Knicks Struck by Thunder, 121-118, In T-Mac’s Debut

NEW YORK –By the close of business on Thursday, February 18, the New York Knicks had acquired a seven-time All-Star and two quality guards.  In the process, they had also saved enough money to add two premier free agents either this summer or next.

For now, however, it’s all about Tracy McGrady –or, more specifically, his surgically-repaired left knee- and how much he can actually contribute over the Knicks final 29 games of the season.

Whatever the 6’8” swingman can give the New York for the duration will certainly be much more than he added to the Houston Rockets.  In a grand total of six games, none of which McGrady started, he averaged 3.2 points and 1 assist in less than eight minutes.  Clearly, the Rockets’ loss instantly turned into the Knicks’ gain.  Nineteen first-half points [and 26 overall] against the Oklahoma City Thunder during Saturday night’s 121-118 overtime loss, were enough to convince observers that, while not quite 100%, T-Mac still has considerable game left.

“With Tracy coming in, we knew there was going to be a lot of energy in the building,” Kevin Durant said after scoring 36 points to extend his consecutive game streak of 25-plus points to 27.  “He was phenomenal.  He’s back.  But, I’ll take the win.”

So, while Sergio Rodriguez, formerly of Sacramento, and Eddie House, who arrived from Boston in the Nate Robinson deal, could be nice fits to the puzzle, the trade for McGrady is looked upon as New York’s most significant in quite some time.

“Tracy has been one of the premier players in our league over the past decade,” Donnie Walsh, the Knicks president, said.  “We have every indication that he is healthy and committed to re-establishing himself as one of the best in our game.”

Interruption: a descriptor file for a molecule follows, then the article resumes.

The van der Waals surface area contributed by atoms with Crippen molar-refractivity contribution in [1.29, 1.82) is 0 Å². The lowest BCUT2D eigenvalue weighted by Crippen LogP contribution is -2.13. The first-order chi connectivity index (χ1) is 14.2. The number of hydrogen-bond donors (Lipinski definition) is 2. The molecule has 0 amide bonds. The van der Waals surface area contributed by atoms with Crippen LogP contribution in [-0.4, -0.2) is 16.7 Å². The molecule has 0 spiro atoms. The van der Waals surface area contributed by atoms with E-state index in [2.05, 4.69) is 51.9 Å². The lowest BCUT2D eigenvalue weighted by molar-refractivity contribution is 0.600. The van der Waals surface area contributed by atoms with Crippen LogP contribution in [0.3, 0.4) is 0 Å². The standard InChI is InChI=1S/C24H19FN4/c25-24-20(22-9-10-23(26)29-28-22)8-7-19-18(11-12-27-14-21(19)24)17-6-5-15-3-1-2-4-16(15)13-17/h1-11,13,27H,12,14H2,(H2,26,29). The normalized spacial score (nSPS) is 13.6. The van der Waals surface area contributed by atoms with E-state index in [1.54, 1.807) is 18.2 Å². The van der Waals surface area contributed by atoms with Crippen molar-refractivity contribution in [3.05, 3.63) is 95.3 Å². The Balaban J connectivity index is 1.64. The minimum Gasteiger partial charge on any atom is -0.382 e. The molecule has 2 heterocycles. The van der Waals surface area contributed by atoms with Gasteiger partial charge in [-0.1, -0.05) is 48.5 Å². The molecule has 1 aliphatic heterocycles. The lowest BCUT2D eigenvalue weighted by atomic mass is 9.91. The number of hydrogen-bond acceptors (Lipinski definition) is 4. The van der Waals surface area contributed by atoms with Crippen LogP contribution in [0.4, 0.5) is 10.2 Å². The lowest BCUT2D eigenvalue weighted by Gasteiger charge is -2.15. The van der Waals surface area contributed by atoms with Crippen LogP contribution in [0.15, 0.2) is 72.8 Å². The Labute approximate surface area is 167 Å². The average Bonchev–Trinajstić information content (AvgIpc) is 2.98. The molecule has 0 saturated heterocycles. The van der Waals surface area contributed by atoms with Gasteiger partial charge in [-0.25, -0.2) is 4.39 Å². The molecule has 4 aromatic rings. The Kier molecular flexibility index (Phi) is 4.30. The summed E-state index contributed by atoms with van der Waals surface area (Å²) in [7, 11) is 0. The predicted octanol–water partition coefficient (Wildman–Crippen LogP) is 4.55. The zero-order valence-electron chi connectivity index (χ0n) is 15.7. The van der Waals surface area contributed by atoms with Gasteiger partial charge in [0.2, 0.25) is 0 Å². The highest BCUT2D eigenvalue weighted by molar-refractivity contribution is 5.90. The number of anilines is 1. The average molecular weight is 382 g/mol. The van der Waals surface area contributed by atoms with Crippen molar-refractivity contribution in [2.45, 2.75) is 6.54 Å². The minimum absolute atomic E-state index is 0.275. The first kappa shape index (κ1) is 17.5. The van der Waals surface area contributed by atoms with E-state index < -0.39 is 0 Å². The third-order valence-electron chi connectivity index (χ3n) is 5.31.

Walsh and head coach Mike D’Antoni haven’t been here that much longer.  As Walsh continues to rebuild, D’Antoni attempts to mix and match whatever assorted pieces are given to him.  By virtue of Walsh’s success to move the bloated contracts of Jamal Crawford and Zach Randolph last year, and Jerome James and Jared Jefferies this season, New York is very much in play for a lively off-season.

“Mike’s losses [which now number 84 in 135 games] don’t just count against him,” Walsh clarified.  “They count against my record, too.”

McGrady, 30, who has career averages of 21.9 points, 6.1 rebounds and 4.7 assists with three teams, is on the books for $23 million.  There’s also the question of his expiring contract, which he wouldn’t mind converting into one that is more team-friendly.

“I’ve made a lot of money in my career,” he confirmed.  “I could retire right now, and be fine financially. So, money is not an issue. [If] they want to bring in LeBron and D-Wade, along with Chris Bosh or Amar’e Stoudemire, I’d be a damn fool not to want to stay here.

“I would definitely embrace the opportunity where money is not an issue.”

Thus, it would not be a stretch for him to accept a midlevel [$5.9 million] or, perhaps, a biannual [$1.9 million] exception for the privilege to play alongside any combination of the two.

After the 29 games are over and, assuming the Knicks’ season ends at that point, July 1 will represent the next important date on the team calendar.  But, that is then; this is now.

In other words, any thoughts of James or Wade and, to a lesser extent, Bosh will have to wait.  The present team, which also comprises All-Star David Lee, among others, may need some time to become acquainted.  In fact, because of trade deadline activity, there were just eight of 15 player photos on the wall outside the New York lockerroom.

But, while the wall suggested an empty feeling, the Knicks’ cup, at the moment, is very, very fill.

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